Particle physics laboratory

Austria to leave CERN particle physics laboratory


Scientists look at a computer screen at the CERN control center in Geneva on September 10, 2008. REUTERS / Fabrice Coffrini / Pool

VIENNA (Reuters) – Austria is considering pulling out of the international particle physics laboratory CERN as its share of the high cost absorbs too much of the country’s budget for international research.

The European Organization for Nuclear Research (CERN) has created the largest machine ever created, a particle collider under the Franco-Swiss border outside Geneva which aims to recreate the conditions of the “Big Bang”, the origin of the universe.

Its construction has so far cost some 10 billion Swiss francs ($ 9 billion) but had to be closed in September just nine days after its start due to technical problems.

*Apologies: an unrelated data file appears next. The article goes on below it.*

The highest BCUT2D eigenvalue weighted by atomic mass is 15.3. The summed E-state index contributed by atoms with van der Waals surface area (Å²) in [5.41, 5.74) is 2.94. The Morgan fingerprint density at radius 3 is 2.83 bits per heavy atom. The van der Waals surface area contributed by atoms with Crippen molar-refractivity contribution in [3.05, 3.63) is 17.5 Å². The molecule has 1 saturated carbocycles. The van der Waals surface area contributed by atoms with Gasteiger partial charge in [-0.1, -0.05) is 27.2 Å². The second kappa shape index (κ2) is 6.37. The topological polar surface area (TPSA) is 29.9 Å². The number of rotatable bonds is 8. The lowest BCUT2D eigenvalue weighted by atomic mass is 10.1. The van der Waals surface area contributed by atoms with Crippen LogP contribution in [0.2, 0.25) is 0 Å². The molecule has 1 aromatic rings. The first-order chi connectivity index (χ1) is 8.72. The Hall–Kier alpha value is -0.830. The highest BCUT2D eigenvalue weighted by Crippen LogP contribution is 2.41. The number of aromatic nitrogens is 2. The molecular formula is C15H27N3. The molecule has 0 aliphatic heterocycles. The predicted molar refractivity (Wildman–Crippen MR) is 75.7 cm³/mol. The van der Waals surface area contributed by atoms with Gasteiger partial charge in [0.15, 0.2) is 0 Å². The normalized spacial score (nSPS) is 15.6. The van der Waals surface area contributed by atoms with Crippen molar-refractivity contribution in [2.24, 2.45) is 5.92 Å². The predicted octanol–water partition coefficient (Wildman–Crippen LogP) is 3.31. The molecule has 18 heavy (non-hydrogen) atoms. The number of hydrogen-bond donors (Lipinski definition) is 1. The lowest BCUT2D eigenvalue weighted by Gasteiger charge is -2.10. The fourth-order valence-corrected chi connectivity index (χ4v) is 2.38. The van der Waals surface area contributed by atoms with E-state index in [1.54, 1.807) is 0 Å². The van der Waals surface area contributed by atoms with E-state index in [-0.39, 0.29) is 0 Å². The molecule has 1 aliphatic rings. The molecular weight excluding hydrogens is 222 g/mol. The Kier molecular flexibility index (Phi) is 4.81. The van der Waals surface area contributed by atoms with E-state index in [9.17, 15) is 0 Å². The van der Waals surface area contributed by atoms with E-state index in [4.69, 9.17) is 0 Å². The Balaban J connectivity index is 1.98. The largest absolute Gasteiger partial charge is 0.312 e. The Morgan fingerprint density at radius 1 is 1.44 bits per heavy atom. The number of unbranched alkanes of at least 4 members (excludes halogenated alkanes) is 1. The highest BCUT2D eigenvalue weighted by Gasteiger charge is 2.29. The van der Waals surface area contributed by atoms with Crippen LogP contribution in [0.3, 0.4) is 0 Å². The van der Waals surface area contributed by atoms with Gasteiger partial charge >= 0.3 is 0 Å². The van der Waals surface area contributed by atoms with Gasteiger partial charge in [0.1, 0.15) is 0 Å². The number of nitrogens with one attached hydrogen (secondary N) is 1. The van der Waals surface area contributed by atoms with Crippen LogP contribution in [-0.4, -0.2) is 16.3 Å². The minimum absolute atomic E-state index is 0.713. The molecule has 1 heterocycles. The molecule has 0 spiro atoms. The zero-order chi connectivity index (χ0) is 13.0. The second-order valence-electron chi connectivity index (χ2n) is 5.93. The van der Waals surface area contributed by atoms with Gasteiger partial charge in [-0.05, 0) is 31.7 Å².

Austria has been a member of the 20-nation body since 1959, but is considering leaving it because the membership uses around 70% of its budget to fund such international research, Science Minister Johannes Hahn said Thursday evening.

“In the meantime, there have been various research projects in the European Union which offer a very large number of different scientific perspectives,” Hahn said in a statement.

Austria contributes 2.2% of the CERN budget. It will be the first country to leave the organization since the departure of Spain in 1969. Spain returned to the organization in 1983.

“CERN would be sorry to lose Austria as one of its Member States and sincerely believes that it would be in Austria’s interest to remain a member,” the organization said in a statement.

The collider is expected to start operating in September and report results on the smallest building blocks of matter in 2010.

Reporting by Sylvia Westall; edited by Jonathan Lynn



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